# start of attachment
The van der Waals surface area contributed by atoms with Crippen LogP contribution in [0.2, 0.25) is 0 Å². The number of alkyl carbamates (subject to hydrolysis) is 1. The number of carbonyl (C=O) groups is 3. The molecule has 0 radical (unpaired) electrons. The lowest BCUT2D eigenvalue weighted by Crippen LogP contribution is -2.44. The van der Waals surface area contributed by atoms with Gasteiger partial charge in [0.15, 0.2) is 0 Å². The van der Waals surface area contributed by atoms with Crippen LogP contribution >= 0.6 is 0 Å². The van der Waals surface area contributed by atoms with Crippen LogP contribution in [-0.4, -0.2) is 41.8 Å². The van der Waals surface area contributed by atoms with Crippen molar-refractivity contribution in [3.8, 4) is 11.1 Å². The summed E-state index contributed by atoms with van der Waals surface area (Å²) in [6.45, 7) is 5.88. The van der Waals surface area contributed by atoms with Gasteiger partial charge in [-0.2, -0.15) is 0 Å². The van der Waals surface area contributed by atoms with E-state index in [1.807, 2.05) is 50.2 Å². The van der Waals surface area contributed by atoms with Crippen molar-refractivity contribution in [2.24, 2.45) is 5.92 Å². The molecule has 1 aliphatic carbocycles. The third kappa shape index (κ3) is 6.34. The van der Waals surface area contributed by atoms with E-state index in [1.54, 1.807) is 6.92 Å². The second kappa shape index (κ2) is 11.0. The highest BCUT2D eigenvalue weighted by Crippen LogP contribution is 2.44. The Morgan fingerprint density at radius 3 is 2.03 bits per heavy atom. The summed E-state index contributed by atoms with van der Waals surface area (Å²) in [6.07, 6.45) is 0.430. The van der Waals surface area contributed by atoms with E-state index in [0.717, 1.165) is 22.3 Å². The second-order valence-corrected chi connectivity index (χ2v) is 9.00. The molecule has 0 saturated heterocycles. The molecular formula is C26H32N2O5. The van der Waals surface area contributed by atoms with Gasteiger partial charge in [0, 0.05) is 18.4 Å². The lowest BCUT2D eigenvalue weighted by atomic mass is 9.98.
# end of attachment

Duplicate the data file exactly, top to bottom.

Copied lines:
The van der Waals surface area contributed by atoms with Crippen LogP contribution in [0.2, 0.25) is 0 Å². The number of alkyl carbamates (subject to hydrolysis) is 1. The number of carbonyl (C=O) groups is 3. The molecule has 0 radical (unpaired) electrons. The lowest BCUT2D eigenvalue weighted by Crippen LogP contribution is -2.44. The van der Waals surface area contributed by atoms with Gasteiger partial charge in [0.15, 0.2) is 0 Å². The van der Waals surface area contributed by atoms with Crippen LogP contribution >= 0.6 is 0 Å². The van der Waals surface area contributed by atoms with Crippen LogP contribution in [-0.4, -0.2) is 41.8 Å². The van der Waals surface area contributed by atoms with Crippen molar-refractivity contribution in [3.8, 4) is 11.1 Å². The summed E-state index contributed by atoms with van der Waals surface area (Å²) in [6.45, 7) is 5.88. The van der Waals surface area contributed by atoms with Gasteiger partial charge in [-0.2, -0.15) is 0 Å². The van der Waals surface area contributed by atoms with E-state index in [1.807, 2.05) is 50.2 Å². The van der Waals surface area contributed by atoms with Crippen molar-refractivity contribution in [2.24, 2.45) is 5.92 Å². The molecule has 1 aliphatic carbocycles. The third kappa shape index (κ3) is 6.34. The van der Waals surface area contributed by atoms with E-state index in [1.54, 1.807) is 6.92 Å². The second kappa shape index (κ2) is 11.0. The highest BCUT2D eigenvalue weighted by Crippen LogP contribution is 2.44. The Morgan fingerprint density at radius 3 is 2.03 bits per heavy atom. The summed E-state index contributed by atoms with van der Waals surface area (Å²) in [6.07, 6.45) is 0.430. The van der Waals surface area contributed by atoms with E-state index in [0.717, 1.165) is 22.3 Å². The second-order valence-corrected chi connectivity index (χ2v) is 9.00. The molecule has 0 saturated heterocycles. The molecular formula is C26H32N2O5. The van der Waals surface area contributed by atoms with Gasteiger partial charge in [0, 0.05) is 18.4 Å². The lowest BCUT2D eigenvalue weighted by atomic mass is 9.98.